Imagine walking out to your car after shopping at the mall one evening, and when you go to start your car, it sounds like a hot rod ready to race down at the drag strip. You quickly learn that somebody has stolen the catalytic converter from beneath your vehicle.
According to the latest data from the National Insurance Crime Bureau (NICB), catalytic converter thefts more than tripled during 2020. In fact, while January 2020 recorded 652 catalytic converter thefts, these incidents repeatedly rose in frequency throughout the year — with December 2020 totaling 2,347 thefts.
The average number of monthly catalytic converter thefts was 108 in 2018, a number which rose to 282 in 2019, before skyrocketing to an average of 1,203 monthly thefts in 2020. As we are only five months into 2021, those numbers continue to soar.
A catalytic converter is a device that looks like a small muffler near a vehicle’s exhaust system. When cars and trucks burn gas, the exhaust has harmful contaminants in it, including nitrogen oxide, which is the stuff that causes acid rain. Catalytic converters break down those compounds before they are released into the air.
This device converts environmentally harmful exhaust emitted by a vehicle’s engine into less harmful gasses through the use of platinum, palladium, or rhodium — all of which are precious metals. According to David Glawe, the president, and CEO of the NICB, the increasing value of these metals in recent years has likely contributed to the surge in catalytic converter thefts.
The ongoing COVID-19 pandemic drastically reduced the production of metals in overseas mines — disrupting the supply chain and making the precious metals found in catalytic converters more valuable.
As the prices of those metals have soared, catalytic converter thefts have spread across the country. In March 2021 Rhodium prices hit a record peak of $29,800 per ounce on March 23 on the back of growing demand from the auto industry in Europe and China, which are using more rhodium to meet tougher clean-air legislation. Recently, the value of Rhodium sits at around $25,500 an ounce, while gold futures are $1905 an ounce.
There is a clear connection between times of crisis, limited resources, and disruption of the supply chain that drive increased prices in precious metals.
You will find the catalytic converter on the underbelly of your vehicle. Unfortunately, thieves know that too. Nationwide says trucks and SUVs are especially exposed to such thefts because they park higher from the ground. Thieves also target these larger models because they can be scrapped for more precious metals — which equals more money.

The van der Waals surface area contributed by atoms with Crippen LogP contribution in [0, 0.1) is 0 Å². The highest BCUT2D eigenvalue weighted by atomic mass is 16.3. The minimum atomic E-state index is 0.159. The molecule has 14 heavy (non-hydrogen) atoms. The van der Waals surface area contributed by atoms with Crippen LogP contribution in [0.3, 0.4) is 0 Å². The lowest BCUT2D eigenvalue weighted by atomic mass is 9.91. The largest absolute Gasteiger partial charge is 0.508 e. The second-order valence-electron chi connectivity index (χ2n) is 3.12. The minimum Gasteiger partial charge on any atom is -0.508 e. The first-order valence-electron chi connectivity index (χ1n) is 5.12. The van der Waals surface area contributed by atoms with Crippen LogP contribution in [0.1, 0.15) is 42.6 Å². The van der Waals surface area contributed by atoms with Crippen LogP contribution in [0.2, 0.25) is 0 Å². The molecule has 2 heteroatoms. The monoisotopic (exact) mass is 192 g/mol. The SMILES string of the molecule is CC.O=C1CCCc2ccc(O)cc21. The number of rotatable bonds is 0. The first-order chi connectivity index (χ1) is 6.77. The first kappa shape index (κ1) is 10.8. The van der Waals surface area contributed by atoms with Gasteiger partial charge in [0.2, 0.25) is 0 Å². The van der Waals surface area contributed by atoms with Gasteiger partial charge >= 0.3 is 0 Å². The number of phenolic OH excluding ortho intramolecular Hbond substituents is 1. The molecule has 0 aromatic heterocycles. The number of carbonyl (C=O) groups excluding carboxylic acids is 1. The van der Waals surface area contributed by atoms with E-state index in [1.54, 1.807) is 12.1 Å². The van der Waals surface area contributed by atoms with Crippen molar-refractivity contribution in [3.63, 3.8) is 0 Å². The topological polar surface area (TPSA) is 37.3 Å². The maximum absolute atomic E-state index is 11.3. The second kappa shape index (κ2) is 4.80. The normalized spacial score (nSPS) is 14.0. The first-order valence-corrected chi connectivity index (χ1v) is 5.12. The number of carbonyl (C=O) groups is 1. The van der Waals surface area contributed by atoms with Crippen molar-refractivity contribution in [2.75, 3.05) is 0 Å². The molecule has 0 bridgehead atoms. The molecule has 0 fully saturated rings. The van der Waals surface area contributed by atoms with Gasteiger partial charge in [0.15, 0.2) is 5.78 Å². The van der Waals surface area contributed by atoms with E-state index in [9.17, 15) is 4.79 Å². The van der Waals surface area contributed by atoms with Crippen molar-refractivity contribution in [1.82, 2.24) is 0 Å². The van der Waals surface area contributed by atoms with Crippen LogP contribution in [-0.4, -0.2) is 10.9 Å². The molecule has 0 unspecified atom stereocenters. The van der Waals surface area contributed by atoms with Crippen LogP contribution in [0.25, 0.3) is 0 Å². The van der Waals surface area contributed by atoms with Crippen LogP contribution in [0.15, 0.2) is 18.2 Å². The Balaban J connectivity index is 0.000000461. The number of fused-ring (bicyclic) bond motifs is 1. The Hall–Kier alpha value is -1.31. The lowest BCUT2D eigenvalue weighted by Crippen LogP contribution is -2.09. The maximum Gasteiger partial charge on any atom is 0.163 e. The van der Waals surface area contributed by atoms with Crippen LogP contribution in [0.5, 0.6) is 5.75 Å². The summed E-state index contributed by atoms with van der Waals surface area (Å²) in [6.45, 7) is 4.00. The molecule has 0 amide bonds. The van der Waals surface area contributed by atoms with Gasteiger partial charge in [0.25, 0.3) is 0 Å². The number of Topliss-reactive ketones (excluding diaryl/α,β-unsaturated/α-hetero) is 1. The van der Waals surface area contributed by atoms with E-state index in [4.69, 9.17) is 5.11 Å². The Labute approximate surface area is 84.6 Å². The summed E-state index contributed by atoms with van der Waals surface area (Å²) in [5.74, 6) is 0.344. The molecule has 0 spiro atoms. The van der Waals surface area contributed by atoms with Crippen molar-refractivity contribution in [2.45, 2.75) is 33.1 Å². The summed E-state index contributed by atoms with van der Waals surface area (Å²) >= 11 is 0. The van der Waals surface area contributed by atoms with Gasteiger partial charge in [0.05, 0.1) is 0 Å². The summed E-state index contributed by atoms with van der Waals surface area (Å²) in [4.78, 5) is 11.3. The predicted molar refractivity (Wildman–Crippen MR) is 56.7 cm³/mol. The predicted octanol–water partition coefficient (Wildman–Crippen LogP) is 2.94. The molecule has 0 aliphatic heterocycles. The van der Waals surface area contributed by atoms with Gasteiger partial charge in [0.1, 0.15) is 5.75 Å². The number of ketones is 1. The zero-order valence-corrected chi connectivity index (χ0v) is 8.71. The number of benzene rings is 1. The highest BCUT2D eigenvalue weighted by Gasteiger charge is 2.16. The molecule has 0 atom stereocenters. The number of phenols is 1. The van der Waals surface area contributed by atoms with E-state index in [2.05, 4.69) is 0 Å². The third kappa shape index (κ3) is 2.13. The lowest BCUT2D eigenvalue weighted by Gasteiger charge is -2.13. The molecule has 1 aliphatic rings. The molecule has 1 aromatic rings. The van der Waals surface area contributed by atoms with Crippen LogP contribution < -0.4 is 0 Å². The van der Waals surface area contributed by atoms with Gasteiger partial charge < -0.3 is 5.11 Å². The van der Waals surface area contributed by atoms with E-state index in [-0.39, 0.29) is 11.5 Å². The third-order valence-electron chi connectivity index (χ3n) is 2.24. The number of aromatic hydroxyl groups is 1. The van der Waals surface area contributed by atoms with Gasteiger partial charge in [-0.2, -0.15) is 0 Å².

It takes a thief only a matter of minutes to crawl underneath your vehicle with a saw — or blowtorch — to remove your catalytic converter. According to Nationwide, they estimate that it can be done “in less than a minute.”
Recyclers are paying as much as $300 each for these stolen catalytic converters, and a good thief can sneak into a business parking lot in the cover of darkness where a commercial fleet of vehicles are parked and walk away with several thousands of dollars for just an hour of work.
Vehicles that are parked in mass commuter parking lots, or are frequently left at shopping centers, for long periods are particularly susceptible, according to the experts.
The glowing question most people ask is, “does my auto insurance cover catalytic converter theft?”
The short answer to that question is yes, but only if you have comprehensive coverage. Just as it goes when you find your car is stolen or a car part such as a catalytic converter has been pilfered, the comprehensive coverage portion of your auto insurance policy will compensate you – minus the deductible.
For business owners, it should also be covered under your commercial insurance policy.
Some websites show catalytic converter replacement costs and labor ranging as high as $2,000 or even $3,000, which does not include the cost for alternative transportation, missed work, and insurance premium increase in the long run.
According to the National Insurance Crime Bureau as of the end of February 2021, 18 states – Arkansas, Georgia, Hawaii, Illinois, Indiana, Iowa, Minnesota, Missouri, New Mexico, New York, North Carolina, North Dakota, Rhode Island, South Carolina, Tennessee, Vermont, Virginia, and West Virginia – are evaluating potential legislative actions to curb the theft problem.
To prevent catalytic converter theft, the NICB suggests that vehicle owners take these steps:
If your catalytic converter is stolen, be sure to contact your police department and also insurer immediately.
This article was written by Keven Moore.
Keven has a bachelor’s degree from the University of Kentucky, a master’s from Eastern Kentucky University and 25-plus years of experience in the safety and insurance profession. He is also an expert witness. He lives in Lexington with his family and works out of both Lexington and Northern Kentucky.